The Obama Doctrine: Inarticulate or disengaged?
By Jim Acosta, CNN Senior White House Correspondent
updated 8:31 PM EDT, Wed August 13, 2014
Edgartown, Massachusetts (CNN) -- It sounds like advice offered by parents to teenagers on prom night: Don't do stupid stuff. But it also is an important guiding foreign policy principle of the President of the United States.
Ever since the President uttered the phrase during an off-the-record discussion with reporters earlier this year -- the actual words were a bit saltier and later confirmed privately by administration officials -- foreign policy critics have seized on "DDSS" as a crystallization of the Obama Doctrine.
Former Secretary of State Hillary Clinton is only the latest critic of the "DDSS" comment, describing the remark in an interview with The Atlantic magazine as too simplistic.
"Great nations need organizing principles, and 'Don't do stupid stuff' is not an organizing principle," she said.
Clinton called Obama on Tuesday, to "make sure he knows that nothing she said was an attempt to attack him," her spokesman Nick Merrill said in a statement. The two will meet at a party hosted by Democratic Party adviser Vernon Jordan on Martha's Vineyard on Wednesday evening, after she holds a book signing on the island.
In an interview with CNN, Deputy National Security Adviser Ben Rhodes insisted that "DDSS" is not the "entire foreign policy" of the Obama administration. But he maintained the expression has substance.
"It means think carefully before you get into military interventions," he said. "I think that's a lesson of the last 10 years that the American people have internalized -- that we have to be very careful when it comes to the application of military force, that we're not putting U.S. troops in harm's way without a clear plan and limited objectives for that effort."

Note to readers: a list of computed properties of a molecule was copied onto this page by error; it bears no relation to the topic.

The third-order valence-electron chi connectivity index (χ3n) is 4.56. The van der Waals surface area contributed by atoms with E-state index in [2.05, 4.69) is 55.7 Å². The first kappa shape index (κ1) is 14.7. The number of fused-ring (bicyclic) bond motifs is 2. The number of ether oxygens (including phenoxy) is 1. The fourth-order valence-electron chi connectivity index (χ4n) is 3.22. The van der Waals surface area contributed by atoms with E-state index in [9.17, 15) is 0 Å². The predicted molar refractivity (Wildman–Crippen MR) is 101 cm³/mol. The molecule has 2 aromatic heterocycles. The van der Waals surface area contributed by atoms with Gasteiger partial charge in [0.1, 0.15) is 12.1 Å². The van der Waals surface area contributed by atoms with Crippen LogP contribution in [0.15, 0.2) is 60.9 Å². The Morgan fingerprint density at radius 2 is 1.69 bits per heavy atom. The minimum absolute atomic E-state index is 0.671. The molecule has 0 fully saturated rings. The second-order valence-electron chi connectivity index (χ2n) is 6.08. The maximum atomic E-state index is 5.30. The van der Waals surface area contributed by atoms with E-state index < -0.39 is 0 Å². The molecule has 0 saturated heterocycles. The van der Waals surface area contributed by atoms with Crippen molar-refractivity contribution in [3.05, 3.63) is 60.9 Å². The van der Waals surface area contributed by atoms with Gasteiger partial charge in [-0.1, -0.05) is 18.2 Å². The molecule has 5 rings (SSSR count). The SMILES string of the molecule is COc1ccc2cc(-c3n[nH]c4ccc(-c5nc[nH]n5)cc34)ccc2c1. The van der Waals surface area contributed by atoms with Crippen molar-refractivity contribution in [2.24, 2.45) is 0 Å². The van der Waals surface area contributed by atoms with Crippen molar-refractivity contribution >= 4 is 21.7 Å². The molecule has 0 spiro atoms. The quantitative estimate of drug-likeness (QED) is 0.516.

Rhodes said the President did not take the criticism from Clinton personally.
"I think their relationship is very resilient. They've been through so much together," he said.
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Shaped by more than a decade of war
Clinton's apparent support for a more hawkish U.S. posture comes as Obama's foreign policy has absorbed withering criticism in recent weeks. But her potentially more interventionist approach carries its own set of risks, diplomatic and political analysts caution.
" 'Don't do stupid stuff' ought to be emblazoned on the foreheads of all future presidents and secretaries of state," said Aaron David Miller, a former State Department adviser during both Democratic and Republican administrations.
Miller said "DDSS" is less a doctrine than it is a presidential mission statement that is shaped by more than a decade of war.
"Stripped to its essence, after protecting the homeland, it should be U.S. foreign policy's second commandment," he added.